Cast off for adventure with the members of the RPGA Network. Get to know one of the busiest ports of the Sea of Fallen Stars, where adventure awaits on land, at sea, and below the waves. Pirates, honest sailors, smugglers, fishermen, and water creatures rub shoulders with stalwart adventurers bent on exploring the ships in the harbor, businesses on the waterfront, and a few mysteries less audacious locals prefer to ignore.
This product contains new buildings and personalities for the Forgotten Realms Living City campaign setting, and your own 3-D fold-up ship.
LC4: "Port of Ravens Bluff, the Living City" (1991), compiled by Jean Rabe and Skip Williams, is the fourth and final of the Living City supplements for the Forgotten Realms. It was published in July 1991.
About the Title. The cover just says "Port of Ravens Bluff", but the title page adds on "The Living City", matching the other three "LC" adventures.
Origins (I): The Shared World. The shared world of the Living City of Ravens Bluff was extensively detailed by the members of the RPGA through Polyhedron magazine and through the four "LC" supplements. Like its predecessors, "Port" is a compilation of the work of numerous RPGA members.
Origins (II): Another Contest. How do you get a ton of RPGA members to all write on the same topic? You hold a contest! The RPGA asked for help to "populate Ravens Bluff's harbor" in Polyhedron #56 (November/December 1990), even before the publication of LC3: "Night Watch in the Living City" (1991). They announced the contest results in Polyhedron #62 (August 1991). The winners were: Zachary M. Drake for "Asharkar's Accessories"; Rob Nicholls for "Cat and Mouse"; and Andrew Kruh for "Wreck of the Sea Lion". All three of these winning entries appear in "Port".
Origins (III): An Old Ending. Though the shared creation of Ravens Bluff would continue in Polyhedron magazine, "Port" marked the end of the wider publications about the RPGA's city.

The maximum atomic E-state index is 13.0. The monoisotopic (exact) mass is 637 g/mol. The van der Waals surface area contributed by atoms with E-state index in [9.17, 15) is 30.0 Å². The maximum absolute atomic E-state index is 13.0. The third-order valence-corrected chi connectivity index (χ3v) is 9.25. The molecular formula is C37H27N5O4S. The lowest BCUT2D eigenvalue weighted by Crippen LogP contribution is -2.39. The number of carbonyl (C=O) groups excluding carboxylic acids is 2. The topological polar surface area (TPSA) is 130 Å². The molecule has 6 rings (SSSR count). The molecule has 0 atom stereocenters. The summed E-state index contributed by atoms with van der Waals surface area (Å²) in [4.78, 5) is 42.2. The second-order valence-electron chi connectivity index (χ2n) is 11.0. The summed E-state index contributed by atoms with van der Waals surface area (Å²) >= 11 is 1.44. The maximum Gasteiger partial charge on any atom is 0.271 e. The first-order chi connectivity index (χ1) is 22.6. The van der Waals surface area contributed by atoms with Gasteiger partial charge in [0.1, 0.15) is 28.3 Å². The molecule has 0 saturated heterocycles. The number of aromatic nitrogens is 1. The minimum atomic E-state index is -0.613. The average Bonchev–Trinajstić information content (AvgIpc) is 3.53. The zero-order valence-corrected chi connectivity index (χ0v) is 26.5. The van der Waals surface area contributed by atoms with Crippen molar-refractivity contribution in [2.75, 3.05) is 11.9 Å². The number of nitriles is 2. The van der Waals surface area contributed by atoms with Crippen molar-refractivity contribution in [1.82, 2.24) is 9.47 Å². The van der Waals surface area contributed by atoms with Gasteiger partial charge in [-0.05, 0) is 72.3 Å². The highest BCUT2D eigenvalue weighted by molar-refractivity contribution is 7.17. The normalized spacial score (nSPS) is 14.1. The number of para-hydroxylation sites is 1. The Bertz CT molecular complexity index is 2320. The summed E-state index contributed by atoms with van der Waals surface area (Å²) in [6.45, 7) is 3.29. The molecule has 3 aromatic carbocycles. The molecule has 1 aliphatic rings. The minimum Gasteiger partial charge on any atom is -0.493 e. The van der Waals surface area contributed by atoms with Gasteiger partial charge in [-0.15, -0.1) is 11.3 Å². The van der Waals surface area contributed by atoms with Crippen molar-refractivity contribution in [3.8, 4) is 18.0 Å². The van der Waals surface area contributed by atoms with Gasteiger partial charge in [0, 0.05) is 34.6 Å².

In actuality there are four more Ravens Bluff supplement. They don't officially bear the "LC" module code, but they have been identified as LC5-LC8. The first two were RPGA-only releases, which are largely unavailable today: "A Player's Guide to the Living City Campaign" (1995, 1996) and "Living City Campaign Procampur Expansion Pack" (1997). The other two are mass-market Wizards of the Coast publications, The City of Ravens Bluff (1997) and Kidnapped (1997) — both of which also bear an RPGA logo.
Origins (IV): A New Beginning. Though the Living City originated as a shared world in Polyhedron magazine, that's only half the story. It also was the heart of four Gen Con RPGA tournaments, from 1987-1990 — tournaments that were growing increasingly popular because of the ability to carry the same characters from one con to the next.
The Living City tournaments really took off shortly after the publication of "Port", beginning with Gen Con '91; it was the first convention to have two Living City adventures: "Day of the Raven" (1991) and "Downunder the Living City" (1991). The problem was that characters were starting to diverge in level, depending on how many of the tournaments they'd played, so the RPGA offered one tournament for first-level and second-level characters, and one for third-level characters.
From there, the Living Tournaments exploded. By 1992, the RPGA had been running the Winter Fantasy convention for a few years, so Winter Fantasy 16 (1992) got its own Living City event, "Eye of the Leviathan" (1992), which was also the first two-round Living City tournament. Conn Con then ran the first New England Living City adventure, "The Curse of Red Death" (1992), a couple of months later, and then it was back to Gen Con / Origins '92.